Morning temperatures were in the 60s, overcast and calm. The return ride went smoothly until five miles north of DeKalb when we encountered light sprinkles. Luck brought us to DeKalb barely before a heavy downpour of rain. It was the perfect weekend for an exciting overnight bike trip.

Camp Big Timber
Elgin, Illinois
May 2-4, 2014

Kishwaukee District has a very popular Cuboree event. Various Scout troops serve as staff doing jobs or running events. Troop 33's job was to feed 300 Cub Scouts, parents, and staff members during the weekend. Two hot breakfasts included pancakes, sausage, eggs, oatmeal, apple sauce and fresh fruit.

Saturday dinner menu included roast pig and roasted hams along with sweet and sour meatballs, bratwurst, hot dogs, potato salad, macaroni salad, cole slaw, tossed salad, potato chips, baked beans, brownies, and cheesecake with choice of cherry, strawberry, or blueberry topping.

Weather was perfect, food was great, things went well. The evening campfire program featured an Order of the Arrow callout ceremony. Congratulations to our ten troop members called out, which included nine Scouts and one adult.

Goold Park
Morris, Illinois
June 6-8, 2014

Gebhard Woods Dulcimer Festival draws thousands of people to Morris, Illinois. The festival features folk music and dulcimers. Troop 33 provides the food concession for the festival.

Goold Park is a city park where we had special permission to tent camp and operate the food concession. Our Scouts earned money for their Scout Accounts while working at our food booth.

Our menu was extensive featuring: chicken wraps, veggie wraps, pulled pork, cheeseburgers, hamburgers, smoked polish sausage, hot dogs, funnel cakes, ice cream, root beer floats, lemon shake-ups, soda, and bottled water. Morning breakfasts included pancakes, sausage, scrambled eggs, and hash brown potatoes.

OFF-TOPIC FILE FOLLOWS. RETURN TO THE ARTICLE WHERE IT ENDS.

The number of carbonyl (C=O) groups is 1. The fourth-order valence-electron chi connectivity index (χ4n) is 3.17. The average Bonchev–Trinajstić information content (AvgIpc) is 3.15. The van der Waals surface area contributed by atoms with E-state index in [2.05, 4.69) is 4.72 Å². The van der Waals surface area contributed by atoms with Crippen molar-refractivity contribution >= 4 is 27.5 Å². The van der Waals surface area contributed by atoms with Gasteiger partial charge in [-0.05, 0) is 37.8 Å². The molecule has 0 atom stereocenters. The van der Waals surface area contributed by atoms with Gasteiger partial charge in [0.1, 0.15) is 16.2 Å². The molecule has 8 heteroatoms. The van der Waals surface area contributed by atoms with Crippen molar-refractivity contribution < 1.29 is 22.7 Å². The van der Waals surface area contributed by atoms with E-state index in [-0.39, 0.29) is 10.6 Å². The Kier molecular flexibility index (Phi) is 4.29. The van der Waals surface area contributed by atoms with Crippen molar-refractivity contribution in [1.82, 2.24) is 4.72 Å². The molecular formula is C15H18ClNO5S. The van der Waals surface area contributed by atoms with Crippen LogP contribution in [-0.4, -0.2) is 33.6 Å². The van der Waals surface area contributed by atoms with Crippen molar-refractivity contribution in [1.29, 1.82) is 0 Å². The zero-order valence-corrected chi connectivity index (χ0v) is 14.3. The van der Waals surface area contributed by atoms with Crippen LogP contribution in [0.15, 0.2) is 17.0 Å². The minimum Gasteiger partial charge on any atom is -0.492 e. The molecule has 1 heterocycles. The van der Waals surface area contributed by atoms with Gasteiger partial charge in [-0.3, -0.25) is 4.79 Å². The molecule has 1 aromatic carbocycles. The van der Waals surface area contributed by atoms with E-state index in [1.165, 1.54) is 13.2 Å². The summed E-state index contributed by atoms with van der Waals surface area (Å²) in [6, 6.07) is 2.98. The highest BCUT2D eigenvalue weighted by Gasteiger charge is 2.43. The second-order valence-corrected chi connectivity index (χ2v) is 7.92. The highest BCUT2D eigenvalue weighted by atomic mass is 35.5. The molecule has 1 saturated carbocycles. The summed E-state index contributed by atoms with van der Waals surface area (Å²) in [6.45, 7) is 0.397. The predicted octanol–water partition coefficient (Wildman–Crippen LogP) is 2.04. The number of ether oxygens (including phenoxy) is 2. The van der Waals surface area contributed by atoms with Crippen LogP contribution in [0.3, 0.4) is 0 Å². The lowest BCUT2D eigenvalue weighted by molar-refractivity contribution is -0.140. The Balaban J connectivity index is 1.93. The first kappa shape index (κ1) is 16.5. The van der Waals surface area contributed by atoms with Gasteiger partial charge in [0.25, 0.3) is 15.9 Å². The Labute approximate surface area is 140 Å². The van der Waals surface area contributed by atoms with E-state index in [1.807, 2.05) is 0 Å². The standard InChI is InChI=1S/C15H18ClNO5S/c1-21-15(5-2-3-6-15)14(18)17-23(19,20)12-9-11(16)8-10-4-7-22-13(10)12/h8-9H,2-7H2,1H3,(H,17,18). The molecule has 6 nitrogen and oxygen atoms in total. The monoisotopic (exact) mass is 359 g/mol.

This is one of our FREE campouts. No cost to our Scouts in fact they earned money, while working hard, and still having fun.

Caesar Creek State Park
Waynesville, Ohio
June 27-29, 2014

It was fun to kayak through playful riffles and dodge rocks and logs as we paddled through rapids on the Little Miami River of southern Ohio.

Designated as one of America’s wild and scenic rivers, it's forested banks with giant trees provided a green arched canopy as we floated past turtles sunning on logs, birds darting through trees, and even a water snake coming out to greet us.

Nature was beautiful, all around us, and generous with rain. Not once, but four times. Sometimes in light sprinkles barely noticeable and once bursting down with hard driving vengeance. Stopping along a sandy bank of trees we sought shelter and enjoyed lunch. The rain didn’t really matter much. Everyone loved kayaking, even with all the rain.

Camping at the state park included enjoying a swim at their lake beach.

The final part of our adventure took us to the National Museum of the United States Air Force located in Dayton. One of the world’s largest aviation museums, various exhibits and historic planes ranged from the early days to the giant aircraft of recent times. At every turn there was something new and extraordinary to experience and learn from.

Camp Lowden
Oregon, Illinois
July 20-26, 2014